Washington, DC - As the House of Representatives
prepares to vote on patients' rights legislation, The Business
Roundtable (BRT) announced a TV advertising blitz to voice
their opposition to legislation that would make employers the
target of new health care lawsuits. The ad points to the
devastating impact the Norwood legislation would have on
hard-working Americans, families and businessmen and women.
"The BRT member companies provide health benefits to more
than 25 million Americans and work hard to ensure their
employees receive the best health care possible," said Samuel
L. Maury, president of The Business Roundtable. "However, the
threat of a looming lawsuit could force employers to seriously
reconsider whether and how they could continue to provide
health benefits to their employees."
In the ad, which begins this weekend and will run through
the House vote, a business owner states, "I could be sued for
providing health insurance for my employees? That could cost
me my business." (Script attached)
A recent analysis by independent legal experts shows that
the Norwood legislation would put all employers at risk of
lawsuits in state court over the health care benefits they
provide. The analysis concludes, "The Dingell-Norwood bill
would dramatically change the way that group health benefit
claims are litigated in the United States. State personal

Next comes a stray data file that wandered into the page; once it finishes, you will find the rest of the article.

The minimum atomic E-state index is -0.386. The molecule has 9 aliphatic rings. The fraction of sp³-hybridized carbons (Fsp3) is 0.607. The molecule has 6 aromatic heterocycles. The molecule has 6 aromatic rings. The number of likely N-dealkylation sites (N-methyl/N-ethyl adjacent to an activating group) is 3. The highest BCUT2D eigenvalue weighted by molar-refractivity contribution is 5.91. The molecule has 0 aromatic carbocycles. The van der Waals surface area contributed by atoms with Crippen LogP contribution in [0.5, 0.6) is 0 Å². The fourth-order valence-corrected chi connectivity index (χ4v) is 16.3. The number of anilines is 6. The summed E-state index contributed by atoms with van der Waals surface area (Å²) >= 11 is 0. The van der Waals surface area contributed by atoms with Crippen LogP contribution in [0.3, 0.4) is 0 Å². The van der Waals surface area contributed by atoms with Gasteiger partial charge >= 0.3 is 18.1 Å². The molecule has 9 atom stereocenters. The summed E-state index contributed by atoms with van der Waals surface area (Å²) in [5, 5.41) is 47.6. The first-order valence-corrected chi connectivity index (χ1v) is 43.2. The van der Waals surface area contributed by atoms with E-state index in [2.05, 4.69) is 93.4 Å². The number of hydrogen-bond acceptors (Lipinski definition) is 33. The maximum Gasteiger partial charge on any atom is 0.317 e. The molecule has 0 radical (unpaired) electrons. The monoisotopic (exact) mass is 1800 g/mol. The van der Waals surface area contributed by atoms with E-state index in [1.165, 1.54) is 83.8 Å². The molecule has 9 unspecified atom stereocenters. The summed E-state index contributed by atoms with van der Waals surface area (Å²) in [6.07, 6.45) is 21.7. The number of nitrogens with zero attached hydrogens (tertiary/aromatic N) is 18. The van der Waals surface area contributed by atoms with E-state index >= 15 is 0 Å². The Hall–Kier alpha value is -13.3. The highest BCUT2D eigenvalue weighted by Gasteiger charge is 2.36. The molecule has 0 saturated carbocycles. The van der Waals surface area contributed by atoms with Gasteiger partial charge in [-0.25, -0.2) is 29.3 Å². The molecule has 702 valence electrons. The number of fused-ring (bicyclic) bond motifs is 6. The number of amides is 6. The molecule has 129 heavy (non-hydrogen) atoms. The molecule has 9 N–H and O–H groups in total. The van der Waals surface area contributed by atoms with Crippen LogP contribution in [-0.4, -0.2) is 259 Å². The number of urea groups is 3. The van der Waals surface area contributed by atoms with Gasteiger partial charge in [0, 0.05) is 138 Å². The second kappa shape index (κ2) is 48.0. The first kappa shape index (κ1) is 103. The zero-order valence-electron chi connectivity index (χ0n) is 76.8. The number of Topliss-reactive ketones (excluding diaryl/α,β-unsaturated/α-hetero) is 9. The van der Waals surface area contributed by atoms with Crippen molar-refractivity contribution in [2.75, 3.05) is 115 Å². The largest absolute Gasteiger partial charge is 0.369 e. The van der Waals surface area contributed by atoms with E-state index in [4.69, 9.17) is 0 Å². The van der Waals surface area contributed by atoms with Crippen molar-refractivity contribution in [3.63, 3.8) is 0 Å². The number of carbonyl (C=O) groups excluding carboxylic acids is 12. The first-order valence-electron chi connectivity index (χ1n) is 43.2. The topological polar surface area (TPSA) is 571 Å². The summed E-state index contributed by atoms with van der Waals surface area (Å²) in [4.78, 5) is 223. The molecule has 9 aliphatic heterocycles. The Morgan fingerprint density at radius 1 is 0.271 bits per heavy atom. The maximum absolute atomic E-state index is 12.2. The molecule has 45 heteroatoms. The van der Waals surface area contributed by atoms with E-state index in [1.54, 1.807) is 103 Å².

injury law, both procedural and substantive, would come to
dominate virtually all aspects of managed care. Employers
would be subject to state law causes of action, replete with
jury trials, extra-contractual damages, and punitive damages.
It would be an entirely new day in this aspect of employee
benefits law. Anyone who claims the contrary is simply failing
to comprehend the thrust of the legislation." (Schnader
Harrison Segal & Lewis LLP)
In addition to expanded liability, the Norwood bill
contains many of the same high-priced mandates that are in the
Gephardt-Dingell bill (H.R.358) - a bill the Congressional
Budget Office said would raise premiums 6.1%, impose $56
billion in mandates on the private sector and would "have a
significant effect on costs."
# # #
The Business Roundtable is an association
of chief executive officers of leading corporations with a
combined workforce of more than 10 million employees,
providing health benefits to over 25 million Americans.
The chief executives are committed to advocating public
policies that foster vigorous economic growth and a dynamic
Series of 3
typical Americans voice their concerns
Health Care Regulations: You Pay the Price.
Super: Raises premiums for every family.
Super: Many families lose their insurance.
Super: 57% of small businesses may drop
Super: Call 1-800-384-7023 and tell Congress
to oppose the Norwood bill.
Congress is about to change your health
insurance… And you’ll pay the price.
American 1: Man I gotta pay more for new
government regulations? I can barely afford insurance
American 2: Mother/Child I’ll lose my coverage
if costs go up… what if my kids get sick?
American 3: Employer I could be sued for
providing health insurance for my employees? That could
cost me my business.
American 1: Man-Repeat Pay more or lose our
insurance? Doesn’t Congress care what happens to us?
Anncr: Call Congress now and say you can’t
afford this bill.
Paid for by the Business Roundtable www.brtable.org
* Provisions in the Dingell-Norwood bill will increase
health care costs. Dingell-Norwood contains many of the same
mandates found in the Kennedy-Dingell bill (S.6), which the
Congressional Budget Office determined would raise health care
premiums by 6.1 percent.
* Higher costs resulting from Dingell-Norwood will increase
the uninsured. The Lewin Group estimates that every one
percent increase in premiums results in 300,000 more